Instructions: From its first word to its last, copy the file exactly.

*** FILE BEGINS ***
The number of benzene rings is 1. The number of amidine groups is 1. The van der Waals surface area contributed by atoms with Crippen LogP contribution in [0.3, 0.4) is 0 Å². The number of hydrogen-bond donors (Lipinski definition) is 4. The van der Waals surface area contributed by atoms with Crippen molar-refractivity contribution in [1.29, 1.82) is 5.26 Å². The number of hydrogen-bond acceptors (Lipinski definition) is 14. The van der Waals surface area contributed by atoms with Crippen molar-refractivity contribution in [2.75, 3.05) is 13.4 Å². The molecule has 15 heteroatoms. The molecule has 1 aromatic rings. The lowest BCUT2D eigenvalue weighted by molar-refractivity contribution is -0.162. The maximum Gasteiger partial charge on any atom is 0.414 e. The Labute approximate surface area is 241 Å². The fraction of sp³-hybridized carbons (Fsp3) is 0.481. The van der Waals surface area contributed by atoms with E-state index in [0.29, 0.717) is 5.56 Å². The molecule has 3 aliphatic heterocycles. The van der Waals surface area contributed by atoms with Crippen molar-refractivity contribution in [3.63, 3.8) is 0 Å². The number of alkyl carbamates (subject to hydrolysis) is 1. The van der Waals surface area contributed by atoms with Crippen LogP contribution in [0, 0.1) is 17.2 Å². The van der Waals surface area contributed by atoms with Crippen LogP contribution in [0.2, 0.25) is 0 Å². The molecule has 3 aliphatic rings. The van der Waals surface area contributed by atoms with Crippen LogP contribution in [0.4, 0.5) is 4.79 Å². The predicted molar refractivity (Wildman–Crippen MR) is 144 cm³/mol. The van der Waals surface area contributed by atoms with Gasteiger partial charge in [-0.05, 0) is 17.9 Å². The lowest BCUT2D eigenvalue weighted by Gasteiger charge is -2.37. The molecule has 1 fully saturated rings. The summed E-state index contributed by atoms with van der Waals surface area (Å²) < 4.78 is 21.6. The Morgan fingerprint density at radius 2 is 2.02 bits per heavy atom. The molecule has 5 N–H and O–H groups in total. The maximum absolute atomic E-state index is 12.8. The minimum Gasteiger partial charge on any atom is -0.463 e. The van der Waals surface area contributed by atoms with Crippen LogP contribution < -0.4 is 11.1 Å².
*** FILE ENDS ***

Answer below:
The number of benzene rings is 1. The number of amidine groups is 1. The van der Waals surface area contributed by atoms with Crippen LogP contribution in [0.3, 0.4) is 0 Å². The number of hydrogen-bond donors (Lipinski definition) is 4. The van der Waals surface area contributed by atoms with Crippen molar-refractivity contribution in [1.29, 1.82) is 5.26 Å². The number of hydrogen-bond acceptors (Lipinski definition) is 14. The van der Waals surface area contributed by atoms with Crippen molar-refractivity contribution in [2.75, 3.05) is 13.4 Å². The molecule has 15 heteroatoms. The molecule has 1 aromatic rings. The lowest BCUT2D eigenvalue weighted by molar-refractivity contribution is -0.162. The maximum Gasteiger partial charge on any atom is 0.414 e. The Labute approximate surface area is 241 Å². The fraction of sp³-hybridized carbons (Fsp3) is 0.481. The van der Waals surface area contributed by atoms with E-state index in [0.29, 0.717) is 5.56 Å². The molecule has 3 aliphatic heterocycles. The van der Waals surface area contributed by atoms with Crippen molar-refractivity contribution in [3.63, 3.8) is 0 Å². The number of alkyl carbamates (subject to hydrolysis) is 1. The van der Waals surface area contributed by atoms with Crippen LogP contribution in [0, 0.1) is 17.2 Å². The van der Waals surface area contributed by atoms with Crippen LogP contribution in [0.2, 0.25) is 0 Å². The molecule has 3 aliphatic rings. The van der Waals surface area contributed by atoms with Crippen LogP contribution in [0.4, 0.5) is 4.79 Å². The predicted molar refractivity (Wildman–Crippen MR) is 144 cm³/mol. The van der Waals surface area contributed by atoms with Gasteiger partial charge in [-0.05, 0) is 17.9 Å². The lowest BCUT2D eigenvalue weighted by Gasteiger charge is -2.37. The molecule has 1 fully saturated rings. The summed E-state index contributed by atoms with van der Waals surface area (Å²) < 4.78 is 21.6. The Morgan fingerprint density at radius 2 is 2.02 bits per heavy atom. The molecule has 5 N–H and O–H groups in total. The maximum absolute atomic E-state index is 12.8. The minimum Gasteiger partial charge on any atom is -0.463 e. The van der Waals surface area contributed by atoms with Crippen LogP contribution < -0.4 is 11.1 Å².